QTL (Quantitative Trait Loci) — In cattle, the location on the chromosome that contains a gene or genes affecting economically important quantitative traits such as tenderness.

Recombinant DNA (RDNA) — The DNA formed by combining segments of DNA from different types of organisms.

Recombination — The natural exchange of alleles at two heterozygous loci as homologous chromosomes divide into two groups during the process in which they become gametes.

RNA (Ribonucleic Acid) — A molecule similar to DNA that functions primarily to decode trace amounts of substances. Such tests are useful in biomedical research to study how drugs interact with their receptors.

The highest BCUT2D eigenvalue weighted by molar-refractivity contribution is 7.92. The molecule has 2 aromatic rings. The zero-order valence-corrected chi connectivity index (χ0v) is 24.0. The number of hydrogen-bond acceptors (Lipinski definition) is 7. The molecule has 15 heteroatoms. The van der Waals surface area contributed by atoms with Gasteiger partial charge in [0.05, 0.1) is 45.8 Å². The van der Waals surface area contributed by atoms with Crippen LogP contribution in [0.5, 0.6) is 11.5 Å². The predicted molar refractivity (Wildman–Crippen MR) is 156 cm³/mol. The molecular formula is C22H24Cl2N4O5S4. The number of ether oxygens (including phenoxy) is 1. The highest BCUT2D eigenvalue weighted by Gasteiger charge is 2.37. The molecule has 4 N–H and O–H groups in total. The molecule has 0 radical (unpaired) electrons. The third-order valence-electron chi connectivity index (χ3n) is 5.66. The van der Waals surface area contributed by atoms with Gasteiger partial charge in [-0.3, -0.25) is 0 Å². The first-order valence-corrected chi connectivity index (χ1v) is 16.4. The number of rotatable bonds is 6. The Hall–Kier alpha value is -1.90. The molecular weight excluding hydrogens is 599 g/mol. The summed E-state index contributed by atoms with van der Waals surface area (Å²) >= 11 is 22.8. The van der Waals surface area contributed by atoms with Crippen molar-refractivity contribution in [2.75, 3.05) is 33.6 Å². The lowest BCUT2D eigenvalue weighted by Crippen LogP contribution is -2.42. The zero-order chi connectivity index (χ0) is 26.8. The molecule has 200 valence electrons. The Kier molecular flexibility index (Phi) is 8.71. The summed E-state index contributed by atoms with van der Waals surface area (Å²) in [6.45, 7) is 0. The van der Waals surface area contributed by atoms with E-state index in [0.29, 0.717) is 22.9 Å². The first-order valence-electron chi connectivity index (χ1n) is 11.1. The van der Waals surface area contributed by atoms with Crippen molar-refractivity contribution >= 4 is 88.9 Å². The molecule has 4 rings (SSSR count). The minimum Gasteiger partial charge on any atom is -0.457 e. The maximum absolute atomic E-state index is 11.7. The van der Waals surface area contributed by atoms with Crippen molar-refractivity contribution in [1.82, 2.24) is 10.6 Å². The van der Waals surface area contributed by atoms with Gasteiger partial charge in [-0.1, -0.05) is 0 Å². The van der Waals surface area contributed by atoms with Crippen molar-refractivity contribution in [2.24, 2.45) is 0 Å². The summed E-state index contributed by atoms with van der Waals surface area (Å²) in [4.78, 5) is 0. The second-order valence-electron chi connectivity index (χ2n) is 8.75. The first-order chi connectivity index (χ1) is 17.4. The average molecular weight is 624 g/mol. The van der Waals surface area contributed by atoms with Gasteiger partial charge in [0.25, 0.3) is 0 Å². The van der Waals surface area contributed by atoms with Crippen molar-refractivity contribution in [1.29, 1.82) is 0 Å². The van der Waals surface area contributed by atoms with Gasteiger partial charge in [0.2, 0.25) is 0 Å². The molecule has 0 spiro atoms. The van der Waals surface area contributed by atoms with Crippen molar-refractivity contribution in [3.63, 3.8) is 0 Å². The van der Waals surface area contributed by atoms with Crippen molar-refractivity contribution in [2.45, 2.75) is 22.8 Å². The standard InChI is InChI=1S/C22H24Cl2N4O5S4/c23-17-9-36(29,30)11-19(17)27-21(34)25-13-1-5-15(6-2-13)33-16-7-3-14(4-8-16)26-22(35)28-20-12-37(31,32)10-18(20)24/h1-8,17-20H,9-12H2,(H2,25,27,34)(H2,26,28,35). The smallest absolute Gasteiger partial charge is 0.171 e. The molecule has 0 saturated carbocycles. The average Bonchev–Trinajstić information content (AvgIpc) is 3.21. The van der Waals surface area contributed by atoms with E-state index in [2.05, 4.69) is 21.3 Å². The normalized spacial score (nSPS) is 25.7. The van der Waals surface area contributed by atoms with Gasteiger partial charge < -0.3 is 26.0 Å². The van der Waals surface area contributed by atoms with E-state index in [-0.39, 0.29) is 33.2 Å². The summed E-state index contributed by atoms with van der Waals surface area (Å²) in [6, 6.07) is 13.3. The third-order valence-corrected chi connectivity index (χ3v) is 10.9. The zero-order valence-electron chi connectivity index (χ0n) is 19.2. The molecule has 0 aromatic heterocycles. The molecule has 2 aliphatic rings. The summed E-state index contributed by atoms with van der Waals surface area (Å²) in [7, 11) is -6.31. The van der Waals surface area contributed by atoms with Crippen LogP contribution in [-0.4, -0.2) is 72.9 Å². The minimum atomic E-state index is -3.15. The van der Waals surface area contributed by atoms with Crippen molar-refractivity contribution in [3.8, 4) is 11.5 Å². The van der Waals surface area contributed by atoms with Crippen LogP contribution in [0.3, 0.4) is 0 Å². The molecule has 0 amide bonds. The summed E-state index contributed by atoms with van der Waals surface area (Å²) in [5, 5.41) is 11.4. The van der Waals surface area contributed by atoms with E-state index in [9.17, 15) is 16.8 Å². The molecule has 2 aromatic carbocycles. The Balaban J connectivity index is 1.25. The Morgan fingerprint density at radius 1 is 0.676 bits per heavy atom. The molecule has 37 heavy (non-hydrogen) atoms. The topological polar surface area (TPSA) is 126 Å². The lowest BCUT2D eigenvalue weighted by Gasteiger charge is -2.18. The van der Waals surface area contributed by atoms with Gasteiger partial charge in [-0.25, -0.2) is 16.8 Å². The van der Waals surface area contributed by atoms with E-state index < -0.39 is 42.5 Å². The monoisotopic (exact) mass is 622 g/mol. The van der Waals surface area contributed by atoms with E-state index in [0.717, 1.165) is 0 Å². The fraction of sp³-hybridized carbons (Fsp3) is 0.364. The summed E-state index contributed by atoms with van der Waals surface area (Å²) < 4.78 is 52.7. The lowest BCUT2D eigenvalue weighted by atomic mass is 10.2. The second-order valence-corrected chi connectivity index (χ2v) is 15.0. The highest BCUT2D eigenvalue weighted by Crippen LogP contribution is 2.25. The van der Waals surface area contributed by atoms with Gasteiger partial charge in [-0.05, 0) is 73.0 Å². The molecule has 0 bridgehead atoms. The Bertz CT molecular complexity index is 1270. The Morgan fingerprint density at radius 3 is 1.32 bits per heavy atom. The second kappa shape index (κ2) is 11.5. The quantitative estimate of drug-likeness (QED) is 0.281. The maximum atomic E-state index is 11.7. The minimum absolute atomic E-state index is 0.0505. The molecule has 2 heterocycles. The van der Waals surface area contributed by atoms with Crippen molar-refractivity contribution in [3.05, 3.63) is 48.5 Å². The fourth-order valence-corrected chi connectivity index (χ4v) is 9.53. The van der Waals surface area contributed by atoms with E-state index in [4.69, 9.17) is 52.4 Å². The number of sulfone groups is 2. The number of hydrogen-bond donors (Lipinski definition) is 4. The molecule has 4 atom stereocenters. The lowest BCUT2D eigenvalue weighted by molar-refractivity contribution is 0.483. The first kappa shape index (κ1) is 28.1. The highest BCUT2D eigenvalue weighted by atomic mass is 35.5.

Ribosome — A cellular component containing protein and RNA which is involved in protein synthesis.

Sequencing — Decoding a strand of DNA or gene into the specific order of its nucleotides: adenine (A), cytosine (C), guanine (G) and thymine (T). This analysis can be done manually or with automated equipment. Sequencing a gene can require analyzing an average of 40,000 nucleotides.

Transgenic Organism — An organism formed by inserting foreign genetic material into the germ line cells of organisms.

Source: Adapted with permission from a glossary of terms provided by the Biotechnology Industry Organization (BIO).

Words Of Caution

As with any new technology, Ronnie Green, chairman of the emerging technologies committee for the Beef Improvement Federation, says producers and technology firms must exercise caution.